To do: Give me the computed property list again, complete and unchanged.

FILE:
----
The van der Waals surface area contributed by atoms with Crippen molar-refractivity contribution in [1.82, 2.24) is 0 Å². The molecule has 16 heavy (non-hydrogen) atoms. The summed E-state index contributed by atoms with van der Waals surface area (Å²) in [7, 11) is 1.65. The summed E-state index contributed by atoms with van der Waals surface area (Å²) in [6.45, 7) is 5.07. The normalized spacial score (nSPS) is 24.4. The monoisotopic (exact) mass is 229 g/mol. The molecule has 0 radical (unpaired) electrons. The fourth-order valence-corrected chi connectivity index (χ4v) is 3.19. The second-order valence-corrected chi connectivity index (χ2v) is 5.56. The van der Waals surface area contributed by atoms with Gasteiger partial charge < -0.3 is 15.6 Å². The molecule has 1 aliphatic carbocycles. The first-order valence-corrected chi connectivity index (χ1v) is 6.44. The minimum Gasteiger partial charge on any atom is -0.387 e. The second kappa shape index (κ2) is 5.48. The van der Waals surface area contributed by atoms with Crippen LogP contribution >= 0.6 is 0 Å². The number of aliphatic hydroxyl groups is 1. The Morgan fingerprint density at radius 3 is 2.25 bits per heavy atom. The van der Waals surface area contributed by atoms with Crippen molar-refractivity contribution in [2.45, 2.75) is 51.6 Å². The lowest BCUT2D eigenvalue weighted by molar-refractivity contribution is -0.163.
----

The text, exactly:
The van der Waals surface area contributed by atoms with Crippen molar-refractivity contribution in [1.82, 2.24) is 0 Å². The molecule has 16 heavy (non-hydrogen) atoms. The summed E-state index contributed by atoms with van der Waals surface area (Å²) in [7, 11) is 1.65. The summed E-state index contributed by atoms with van der Waals surface area (Å²) in [6.45, 7) is 5.07. The normalized spacial score (nSPS) is 24.4. The monoisotopic (exact) mass is 229 g/mol. The molecule has 0 radical (unpaired) electrons. The fourth-order valence-corrected chi connectivity index (χ4v) is 3.19. The second-order valence-corrected chi connectivity index (χ2v) is 5.56. The van der Waals surface area contributed by atoms with Gasteiger partial charge < -0.3 is 15.6 Å². The molecule has 1 aliphatic carbocycles. The first-order valence-corrected chi connectivity index (χ1v) is 6.44. The minimum Gasteiger partial charge on any atom is -0.387 e. The second kappa shape index (κ2) is 5.48. The van der Waals surface area contributed by atoms with Crippen LogP contribution >= 0.6 is 0 Å². The number of aliphatic hydroxyl groups is 1. The Morgan fingerprint density at radius 3 is 2.25 bits per heavy atom. The van der Waals surface area contributed by atoms with Crippen molar-refractivity contribution in [2.45, 2.75) is 51.6 Å². The lowest BCUT2D eigenvalue weighted by molar-refractivity contribution is -0.163.